Originally Posted by Renault78law View Post
You seldom save money when buying something on sale. The only case I can conceive is when you were about to pay a sum for something, then it turned out it was on sale for less than that. In other words, say you're willing to shell out $1000 for a briefcase. You might find a $1000 briefcase for $500, in which case you actually save money. However, you might find a $3000 briefcase for $1000, and spend exactly what you intended. Or you might even buy a $4000 briefcase for $1200, in which case you actually spend more money than you intended. If you're anything like me, you set your upper limit on an item first, then get the best value at that price. In my own example, if I found a $1000 briefcase for $500, I'd likely hold out for something better, and often will end up spending more than I intended.
Worst savings plan ever. Money is a tool, not only a means to buy clothes. When you have the money, the clothes aren't all that important.
post #10 of 24
I usually buy when sale period



about bottom to 30%~~~~up to 90%??
post #11 of 24
I think one of the problems, at least for me, is that a sale item that I purchase is typically something I have no real need for. Thereby making it a money loser no matter what, if it was never on sale I would have likely never purchased it anyways. I just chalk it up to entertainment and try not to get into any deeper meanings

Things that I DO need I like to buy on sale anyway, I hate paying full price unless I absolutely have to
post #12 of 24
Great post, Thinman. I set my clothing and saving budgets well ahead of time. For me, buying on sale simply allows for more diversity within my set budget.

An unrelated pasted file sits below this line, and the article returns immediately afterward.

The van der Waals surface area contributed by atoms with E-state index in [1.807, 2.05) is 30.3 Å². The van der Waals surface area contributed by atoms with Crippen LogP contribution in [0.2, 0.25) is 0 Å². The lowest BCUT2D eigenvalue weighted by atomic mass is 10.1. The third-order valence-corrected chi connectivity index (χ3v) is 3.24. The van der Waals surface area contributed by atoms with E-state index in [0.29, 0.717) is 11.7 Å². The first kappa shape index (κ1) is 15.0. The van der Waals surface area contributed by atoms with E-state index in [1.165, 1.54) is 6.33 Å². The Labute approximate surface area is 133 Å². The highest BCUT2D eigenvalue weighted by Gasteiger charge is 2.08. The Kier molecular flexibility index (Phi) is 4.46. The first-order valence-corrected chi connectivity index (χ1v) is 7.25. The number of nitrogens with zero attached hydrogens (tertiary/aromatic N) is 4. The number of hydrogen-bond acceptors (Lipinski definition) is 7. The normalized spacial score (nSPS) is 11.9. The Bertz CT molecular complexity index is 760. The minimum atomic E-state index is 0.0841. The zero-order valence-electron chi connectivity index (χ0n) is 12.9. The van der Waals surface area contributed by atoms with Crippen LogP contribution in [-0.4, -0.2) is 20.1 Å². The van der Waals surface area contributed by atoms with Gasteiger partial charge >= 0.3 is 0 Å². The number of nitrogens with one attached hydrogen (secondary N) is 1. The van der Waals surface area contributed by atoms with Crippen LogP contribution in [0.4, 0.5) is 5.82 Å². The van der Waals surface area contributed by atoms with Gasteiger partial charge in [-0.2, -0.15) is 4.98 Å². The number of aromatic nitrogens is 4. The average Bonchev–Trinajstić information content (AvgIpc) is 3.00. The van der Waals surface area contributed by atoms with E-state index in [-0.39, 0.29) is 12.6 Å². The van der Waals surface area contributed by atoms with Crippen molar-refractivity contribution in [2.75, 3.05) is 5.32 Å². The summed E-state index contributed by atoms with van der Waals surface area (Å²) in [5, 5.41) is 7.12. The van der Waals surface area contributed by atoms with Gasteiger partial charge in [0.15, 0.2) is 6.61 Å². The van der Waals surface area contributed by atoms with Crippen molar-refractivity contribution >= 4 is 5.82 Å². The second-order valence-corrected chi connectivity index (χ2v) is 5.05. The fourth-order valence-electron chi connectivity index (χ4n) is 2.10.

post #13 of 24
Quote:
Originally Posted by sho'nuff View Post
thinman. to tell you the truth, i have never thought of this idea. sometimes i get the notion that where did all the savings go when i continue to buy stuff? i basically cancel it out after a run of purchases.
i am going to try this. i believe that sf is not only a bad influence, but there can be some virtue as well. thank you sir.


Were you the lucky fellow who just bought that RLPL blue blazer? So you going to send that $2K price differential over to savings now?

For me, I don't know that this would work. Theoretically, yes, but when I have to explain to my wife that the HF suit I just scored for $300 means I have to take another $1K out of the checking account she might disagree with the notion. Or, this would mean my clothing budget (as loosly defined as it is) would shrink drastically b/c the x dollars I intend to spend on clothes would not buy as much. Hell, that means I owe about $1500 or so to my savings account just from the Incotex pants frenzy.
post #14 of 24
Hm... I'm kind of the opposite. I invest my money first and spend when I have the budget. So when there's a sale it just means that I end up paying less than my original acceptable threshold.
post #15 of 24
I think there's some merit to this idea. The current economic downturn (to put it lightly) has revealed that most Americans are pretty irresponsible with their money. Like some of you guys, I'm guilty about buying things on sale that I wouldn't want/need otherwise. However, putting $2k-$4k aside when paying $400 for a suit on sale may not be possible for all of us. How about setting aside a percentage of what you finally paid? So instead of that $2k-$4k differential on a $400 suit, you set aside 20%, or $80. One could think of it as a "gift-to-myself" tax. Lame name, but it makes the point. The rate could be adjustable depending on how much you want to encourage/discourage your buying habits.